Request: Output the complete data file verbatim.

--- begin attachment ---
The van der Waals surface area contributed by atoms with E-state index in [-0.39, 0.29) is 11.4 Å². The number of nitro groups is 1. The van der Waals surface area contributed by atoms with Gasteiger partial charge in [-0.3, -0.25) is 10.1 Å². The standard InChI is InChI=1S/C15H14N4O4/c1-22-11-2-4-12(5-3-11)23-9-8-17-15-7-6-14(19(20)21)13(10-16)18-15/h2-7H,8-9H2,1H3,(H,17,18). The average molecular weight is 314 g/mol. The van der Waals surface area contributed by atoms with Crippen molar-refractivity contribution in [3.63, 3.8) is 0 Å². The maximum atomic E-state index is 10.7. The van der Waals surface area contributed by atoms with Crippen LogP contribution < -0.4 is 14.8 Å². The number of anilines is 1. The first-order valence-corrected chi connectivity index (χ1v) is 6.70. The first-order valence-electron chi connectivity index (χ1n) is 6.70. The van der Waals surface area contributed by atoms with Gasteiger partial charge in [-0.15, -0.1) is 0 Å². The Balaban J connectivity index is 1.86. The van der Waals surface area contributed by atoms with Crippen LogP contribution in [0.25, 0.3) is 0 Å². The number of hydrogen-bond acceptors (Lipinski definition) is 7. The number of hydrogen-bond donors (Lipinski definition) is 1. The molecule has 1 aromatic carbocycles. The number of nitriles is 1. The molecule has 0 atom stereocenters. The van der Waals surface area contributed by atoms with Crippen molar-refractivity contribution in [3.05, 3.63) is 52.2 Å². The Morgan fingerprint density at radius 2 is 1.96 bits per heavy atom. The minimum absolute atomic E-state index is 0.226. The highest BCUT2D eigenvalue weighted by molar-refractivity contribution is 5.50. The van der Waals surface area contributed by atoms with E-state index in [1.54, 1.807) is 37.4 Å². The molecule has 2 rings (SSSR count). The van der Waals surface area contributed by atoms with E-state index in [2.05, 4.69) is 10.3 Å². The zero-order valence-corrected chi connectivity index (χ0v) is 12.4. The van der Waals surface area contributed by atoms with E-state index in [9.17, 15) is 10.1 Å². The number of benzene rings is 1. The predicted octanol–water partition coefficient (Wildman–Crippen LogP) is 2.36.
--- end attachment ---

The van der Waals surface area contributed by atoms with E-state index in [-0.39, 0.29) is 11.4 Å². The number of nitro groups is 1. The van der Waals surface area contributed by atoms with Gasteiger partial charge in [-0.3, -0.25) is 10.1 Å². The standard InChI is InChI=1S/C15H14N4O4/c1-22-11-2-4-12(5-3-11)23-9-8-17-15-7-6-14(19(20)21)13(10-16)18-15/h2-7H,8-9H2,1H3,(H,17,18). The average molecular weight is 314 g/mol. The van der Waals surface area contributed by atoms with Crippen molar-refractivity contribution in [3.63, 3.8) is 0 Å². The maximum atomic E-state index is 10.7. The van der Waals surface area contributed by atoms with Crippen LogP contribution < -0.4 is 14.8 Å². The number of anilines is 1. The first-order valence-corrected chi connectivity index (χ1v) is 6.70. The first-order valence-electron chi connectivity index (χ1n) is 6.70. The van der Waals surface area contributed by atoms with Gasteiger partial charge in [-0.15, -0.1) is 0 Å². The Balaban J connectivity index is 1.86. The van der Waals surface area contributed by atoms with Crippen LogP contribution in [0.25, 0.3) is 0 Å². The number of hydrogen-bond acceptors (Lipinski definition) is 7. The number of hydrogen-bond donors (Lipinski definition) is 1. The molecule has 1 aromatic carbocycles. The number of nitriles is 1. The molecule has 0 atom stereocenters. The van der Waals surface area contributed by atoms with Crippen molar-refractivity contribution in [3.05, 3.63) is 52.2 Å². The Morgan fingerprint density at radius 2 is 1.96 bits per heavy atom. The minimum absolute atomic E-state index is 0.226. The highest BCUT2D eigenvalue weighted by molar-refractivity contribution is 5.50. The van der Waals surface area contributed by atoms with E-state index in [1.54, 1.807) is 37.4 Å². The molecule has 2 rings (SSSR count). The van der Waals surface area contributed by atoms with E-state index in [2.05, 4.69) is 10.3 Å². The zero-order valence-corrected chi connectivity index (χ0v) is 12.4. The van der Waals surface area contributed by atoms with E-state index in [9.17, 15) is 10.1 Å². The number of benzene rings is 1. The predicted octanol–water partition coefficient (Wildman–Crippen LogP) is 2.36.